Global renewable energy developer Mainstream Renewable Power has submitted a £1.4bn application to the Marine Scotland licensing body for a 450 MW wind farm off the Fife coast.
The application is now open to consultation until 10 September. Mainstream hopes to reach financial close in 2013, and begin offshore construction in 2015.
The BBC reports that the development, called Neart na Gaoithe (meaning "strength of the wind" in Gaelic), would occupy an area of around 65 square miles, and comprise between 64 and 125 wind turbines, in water of between 45m and 55m in depth.
It is hoped that the development will generate enough energy for around 325,000 homes - around 3.7 percent of Scotland's entire electricity requirement.
The development represents an investment of £1.4bn and is expected to create hundreds of direct and indirect jobs both during construction and its anticipated 25 years of operation.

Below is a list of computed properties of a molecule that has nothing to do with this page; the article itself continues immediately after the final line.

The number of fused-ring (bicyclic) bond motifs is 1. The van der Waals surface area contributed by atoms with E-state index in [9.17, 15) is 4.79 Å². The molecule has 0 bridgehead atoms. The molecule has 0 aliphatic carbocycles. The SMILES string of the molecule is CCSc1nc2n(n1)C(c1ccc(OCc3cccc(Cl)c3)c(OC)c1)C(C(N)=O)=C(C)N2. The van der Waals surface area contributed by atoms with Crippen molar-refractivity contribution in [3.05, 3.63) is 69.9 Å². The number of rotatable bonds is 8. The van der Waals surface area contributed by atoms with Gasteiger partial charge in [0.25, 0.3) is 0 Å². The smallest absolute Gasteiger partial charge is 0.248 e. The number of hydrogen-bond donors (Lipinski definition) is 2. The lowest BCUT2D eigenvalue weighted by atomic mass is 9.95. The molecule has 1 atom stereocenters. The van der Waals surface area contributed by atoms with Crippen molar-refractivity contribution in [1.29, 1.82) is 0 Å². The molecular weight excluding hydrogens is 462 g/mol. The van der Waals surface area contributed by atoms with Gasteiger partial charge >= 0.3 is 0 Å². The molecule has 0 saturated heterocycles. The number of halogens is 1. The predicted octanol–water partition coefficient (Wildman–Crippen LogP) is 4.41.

Mainstream, which is based in Ireland, has renewable energy sites in seven countries, and is currently developing projects in England and Germany. It has developed the proposals for the Fife wind farm during a three-year programme of stakeholder consultation.
Mainstream's chief executive, Andy Kinsella, described the application submission as "a major milestone in the delivery of this offshore wind farm. With over 7,500 MW of offshore wind farms in development in the UK and Germany, this demonstrates Mainstream's ability in selecting the best sites, developing to a high standard and delivering to challenging milestones."
According to Mainstream, the Scottish Government's Strategic Environmental Assessment (SEA) has earmarked the site as one of only six in the current Scottish Territorial Waters programme suitable for development.
Kinsella added: "This project is of strategic importance to Scotland; not only will it supply a significant percentage of the country's electricity demand it will also help to deliver Scotland's and the UK's renewable energy targets in advance of 2020 [by which time 15 percent of all energy generated must come from renewable sources, according to EU targets]."